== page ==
On a 2006 BMW 325i, a menu will appear inside the speedometer display listing the top three service items in the order that service is needed. Be careful not to hold the Reset button in too long, otherwise the instrument cluster will go into a self-test mode and start to display various functions. To exit, just remove the remote key fob from the ignition slot.

To cycle through the menu of service items, tap the Reset button, or press the lower FAS button in the side of the turn signal/high beam stalk on the left side of the steering column. Press and hold the Reset button for a few seconds to reset the highlighted item.

If you’ve never serviced a late-model BMW before, you’ll be in for a surprise when you try to check the oil on certain models. You can’t because there is no dipstick on NG6, N62TU, S65 and S85 engines. The “old-fashioned” dipstick has been replaced with an oil level sensor in the bottom of the oil pan. If the oil level is low, the CBS system illuminates a service ­reminder light and tells the driver to add oil.

In theory, it’s a good idea because most oil warning lights that work off oil pressure don’t come on until the crankcase is almost out of oil — which may be too late to add oil because the engine has suffered bearing damage. BMW’s approach is to alert the driver if the oil level is down more than a quart. Unfortunately, the oil level sensor has been troublesome, sometimes creating false low oil warnings as well as various other driveability issues.

If the sensor is not reading accurately, it may indicate the oil level is low when it is not low. Since there is no way to actually check the oil level in the engine (no dipstick, remember?), most people simply add a quart of oil and wait for the warning light to go out. When the oil level still reads low, they think it needs a second quart, so in goes another quart. You can see where this is going. If the oil sensor is faulty, it may mislead the vehicle owner or a technician into adding too much oil and overfilling the crankcase.

BMW’s service procedure for checking the oil level sensor does not require a factory scan tool or any other fancy electronic diagnostics. You simply drain the oil out of the engine, measure it, and then pour the correct amount of oil back into the engine. If the oil level sensor still reads low, replace the sensor and the problem is fixed.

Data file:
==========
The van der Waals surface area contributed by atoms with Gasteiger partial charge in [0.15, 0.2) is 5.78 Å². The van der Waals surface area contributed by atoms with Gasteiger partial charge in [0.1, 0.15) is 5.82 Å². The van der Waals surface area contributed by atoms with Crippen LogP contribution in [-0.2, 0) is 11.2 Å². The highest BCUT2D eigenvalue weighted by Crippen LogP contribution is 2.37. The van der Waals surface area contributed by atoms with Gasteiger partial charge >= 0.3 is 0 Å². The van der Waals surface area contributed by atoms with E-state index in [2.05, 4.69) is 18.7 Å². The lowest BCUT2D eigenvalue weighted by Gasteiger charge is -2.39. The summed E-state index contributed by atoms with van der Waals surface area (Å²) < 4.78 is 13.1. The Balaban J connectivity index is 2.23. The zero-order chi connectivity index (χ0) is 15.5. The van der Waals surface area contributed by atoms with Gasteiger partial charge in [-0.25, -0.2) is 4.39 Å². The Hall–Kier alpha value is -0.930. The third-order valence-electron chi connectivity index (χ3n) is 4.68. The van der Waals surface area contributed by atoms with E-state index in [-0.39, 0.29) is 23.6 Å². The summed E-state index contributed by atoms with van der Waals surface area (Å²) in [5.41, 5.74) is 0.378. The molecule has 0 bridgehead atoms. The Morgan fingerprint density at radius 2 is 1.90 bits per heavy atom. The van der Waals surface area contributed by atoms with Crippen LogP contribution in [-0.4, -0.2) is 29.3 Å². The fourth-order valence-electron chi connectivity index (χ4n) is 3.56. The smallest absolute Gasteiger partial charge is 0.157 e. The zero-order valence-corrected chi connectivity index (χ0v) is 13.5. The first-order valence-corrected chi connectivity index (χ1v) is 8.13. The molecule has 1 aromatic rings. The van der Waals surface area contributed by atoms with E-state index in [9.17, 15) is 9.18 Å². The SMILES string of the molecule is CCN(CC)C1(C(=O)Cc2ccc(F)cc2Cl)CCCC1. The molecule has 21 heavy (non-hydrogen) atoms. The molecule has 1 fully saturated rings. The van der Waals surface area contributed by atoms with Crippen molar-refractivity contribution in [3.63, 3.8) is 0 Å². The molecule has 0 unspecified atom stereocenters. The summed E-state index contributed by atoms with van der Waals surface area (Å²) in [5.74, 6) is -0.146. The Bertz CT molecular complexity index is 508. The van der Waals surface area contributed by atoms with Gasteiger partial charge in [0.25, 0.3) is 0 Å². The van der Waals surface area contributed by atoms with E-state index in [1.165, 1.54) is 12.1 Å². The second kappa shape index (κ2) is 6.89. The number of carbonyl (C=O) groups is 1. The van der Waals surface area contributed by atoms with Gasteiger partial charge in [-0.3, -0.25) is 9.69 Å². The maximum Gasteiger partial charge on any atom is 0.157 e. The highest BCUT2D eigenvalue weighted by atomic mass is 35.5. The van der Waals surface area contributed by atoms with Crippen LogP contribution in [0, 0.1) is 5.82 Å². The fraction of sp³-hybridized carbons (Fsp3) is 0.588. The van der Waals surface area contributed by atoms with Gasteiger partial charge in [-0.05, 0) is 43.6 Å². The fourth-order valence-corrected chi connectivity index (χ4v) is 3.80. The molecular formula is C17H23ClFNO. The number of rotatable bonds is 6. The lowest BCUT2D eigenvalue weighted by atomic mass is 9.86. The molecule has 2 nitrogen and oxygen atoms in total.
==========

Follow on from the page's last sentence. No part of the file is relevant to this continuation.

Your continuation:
Electronic problems in the CBS oil sensor circuit can also cause other problems. BMW’s technical service bulletin SI B 12 33 06 (issued October 2006) ­describes some of the seemingly unrelated problems that can be traced back to faults in the oil sensor ­circuit. These include:

• Engine won’t crank (E46, E53, E83, E85, M54 & N62 models);
• Charging system is not working (E53, M54 and M62 models);
• “Engine temperature fault” message displayed, but the engine is not running hot or overheating (E60, E63, E64, E66 & N62 models); and
 • False oxygen sensor fault codes (E60, E63, E64, E66 and N62 models).
All of these seemingly unrelated electrical shorts in the oil sensor circuit or the sensor itself can cause problems. If the oil sensor circuit fuse blows, it also kills power to other systems that share the same power supply (such as the starting circuit and charging circuit). So the fix is to check for a blown fuse in the oil sensor circuit, then track down and repair the fault that caused the fuse to blow (which usually turns out to be a short in the oil sensor wiring or sensor itself).
On E46, E83 and M54 models, check Fuse 30 and also Fuse 9. On E53 and M62 models, check Fuse 5.  On E60, E63, E64, E65, E66 and N62 models, check Fuse 008 located in the IVM.

On some 2007 3 Series BMWs (E90, E91, E92 & E93), the CBS system may indicate the brake pads are worn out when in fact they are not. The problem is a software glitch that overestimates the amount of brake pad wear. BMW tech bulletin SI B 32 02 08 (April 2008) covers how to use a factory scan tool to check the CBS estimated brake wear by comparing calculated wear against actual wear. If the two don’t match, the fix is to reprogram the Dynamic Stability Control Module with updated software from BMW.

The instrument cluster on many late-model BMWs can also display more than 400 “Check Control” messages, everything from powertrain faults to brake faults to flat tires. BMW tech bulletin SI B 62 06 07 (March 2007) covers instances where the vehicle owner sees a “Check Control” message but the message is no longer displayed. The instrument cluster stores the last 72 messages that were shown, which can be recalled with a factory scan tool, or by turning the ignition on and using the turn signal/high beam switch to display the message codes.